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About Me:18-year-old sixth form student, studying English Literature, History and Government and Politics. My articles will broadly cover topics from the current affairs of politics to reviews of books and albums, as well as adding my own creative pieces, whether it be short fiction or general opinion.
Art can be a distraction, and it can be a soother of pains, and bad art – that which is emotionless and riddled with clichés – can play merely a performative and derisory function. But it seems to me that Hegel cares too fully on how art takes one away from reality, rather than bringing them closer to it, fully realising it.
Paul Ricoeur, in his essay ‘The Metaphorical Process as Cognition, Imagination, and Feeling’ states something akin to this very notion.
Poetic language is no less about reality than any other use of language [. . . .] [It] suggests, reveals, unconceals – whatever you say – the deep structures of reality [. . . .] [It] contributes concretely to the projection of new possibilities of redescribing the world.
Whilst Ricoeur is specifically talking about is poetic language, the same applies for all of the arts. Unlike Hegel, Paul Ricoeur suggests that the arts bring us closer to reality rather than distance us from it. Iain Thomas, when talking about the work of Vincent Van Gogh, says, ‘What happens here? What is at work in the work? Van Gogh's painting is the revelation [Eröffnung] of what equipment, the pair of farmer shoes, is in truth. This entity steps out here into the unconcealment of its being. This unconcealment is what the Greeks called alêtheia.’ Indeed, isn’t it art that makes us look at the world differently? This is the exact ‘unconcealment’ that he is talking about.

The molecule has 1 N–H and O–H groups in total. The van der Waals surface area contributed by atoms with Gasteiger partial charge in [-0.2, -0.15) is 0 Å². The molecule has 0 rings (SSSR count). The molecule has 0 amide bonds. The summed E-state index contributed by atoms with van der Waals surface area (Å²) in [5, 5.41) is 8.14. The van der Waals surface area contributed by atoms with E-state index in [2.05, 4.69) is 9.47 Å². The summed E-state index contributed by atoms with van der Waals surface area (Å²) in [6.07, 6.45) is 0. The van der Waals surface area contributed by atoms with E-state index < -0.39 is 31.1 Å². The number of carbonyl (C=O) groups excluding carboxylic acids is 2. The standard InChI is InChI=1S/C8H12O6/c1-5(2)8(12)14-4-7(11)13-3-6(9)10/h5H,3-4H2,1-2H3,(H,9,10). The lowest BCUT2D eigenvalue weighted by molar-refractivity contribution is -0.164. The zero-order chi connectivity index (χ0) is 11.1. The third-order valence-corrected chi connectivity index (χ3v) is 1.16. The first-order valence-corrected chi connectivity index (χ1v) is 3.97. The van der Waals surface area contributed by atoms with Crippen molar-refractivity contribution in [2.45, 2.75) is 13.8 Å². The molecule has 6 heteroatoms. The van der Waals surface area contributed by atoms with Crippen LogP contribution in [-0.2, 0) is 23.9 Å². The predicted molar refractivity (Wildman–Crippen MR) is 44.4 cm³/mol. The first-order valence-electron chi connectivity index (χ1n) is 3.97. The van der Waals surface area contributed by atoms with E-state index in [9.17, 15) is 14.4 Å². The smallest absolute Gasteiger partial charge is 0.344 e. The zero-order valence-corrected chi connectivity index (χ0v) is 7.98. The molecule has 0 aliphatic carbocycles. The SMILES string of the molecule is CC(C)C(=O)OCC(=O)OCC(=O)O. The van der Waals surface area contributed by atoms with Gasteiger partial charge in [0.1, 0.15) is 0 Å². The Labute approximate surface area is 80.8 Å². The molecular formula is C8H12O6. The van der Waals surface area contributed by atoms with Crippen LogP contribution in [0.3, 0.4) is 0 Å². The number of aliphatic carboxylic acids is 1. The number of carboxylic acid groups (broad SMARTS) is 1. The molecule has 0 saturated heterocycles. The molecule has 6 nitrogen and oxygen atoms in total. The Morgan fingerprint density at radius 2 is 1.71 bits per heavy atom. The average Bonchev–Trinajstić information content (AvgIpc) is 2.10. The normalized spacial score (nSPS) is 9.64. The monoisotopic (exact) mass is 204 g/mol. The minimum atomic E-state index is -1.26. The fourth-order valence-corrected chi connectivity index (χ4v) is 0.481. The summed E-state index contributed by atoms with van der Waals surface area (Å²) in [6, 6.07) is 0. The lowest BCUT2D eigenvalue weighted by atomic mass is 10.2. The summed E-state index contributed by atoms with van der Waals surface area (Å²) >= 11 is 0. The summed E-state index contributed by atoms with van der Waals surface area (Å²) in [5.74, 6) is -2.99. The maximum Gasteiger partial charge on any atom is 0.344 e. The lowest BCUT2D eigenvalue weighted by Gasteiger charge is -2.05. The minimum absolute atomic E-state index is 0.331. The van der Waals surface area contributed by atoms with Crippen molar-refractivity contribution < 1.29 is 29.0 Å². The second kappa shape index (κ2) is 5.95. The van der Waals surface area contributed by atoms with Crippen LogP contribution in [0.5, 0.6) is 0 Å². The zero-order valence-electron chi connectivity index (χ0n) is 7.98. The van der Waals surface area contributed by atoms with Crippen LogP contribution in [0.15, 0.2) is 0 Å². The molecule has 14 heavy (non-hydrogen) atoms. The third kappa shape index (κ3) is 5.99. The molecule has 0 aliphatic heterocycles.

Perhaps the reason the arts take so much flack is that, at their core, they are something intangible. Art evokes feelings, emotions that can either be uplifting, striking, sobering, even contradictory. But this evocation is what it is to be human; we don’t speak in terms of numbers, we don’t think in terms of scientific equations. Images, sensory stimuli, is what evokes any true feeling out of us.
This is the point of Shakespeare. Art subjects should be taught with a great deal of profundity, because it is exactly art which not only opens eyes, but can change lives.
If we are to continue in the current trajectory, where STEM is exalted as some kind of supremacy over the arts, then what will we become but some vapid pieces of flesh confused at the swirling, colourful mass going on inside us.
The next time someone recommends a book, a gallery, a film or theatre piece, really think about what they are saying. In this recommendation lies an admonition of revelation, of wordless pleasure – the pinprick on nerve endings that is art.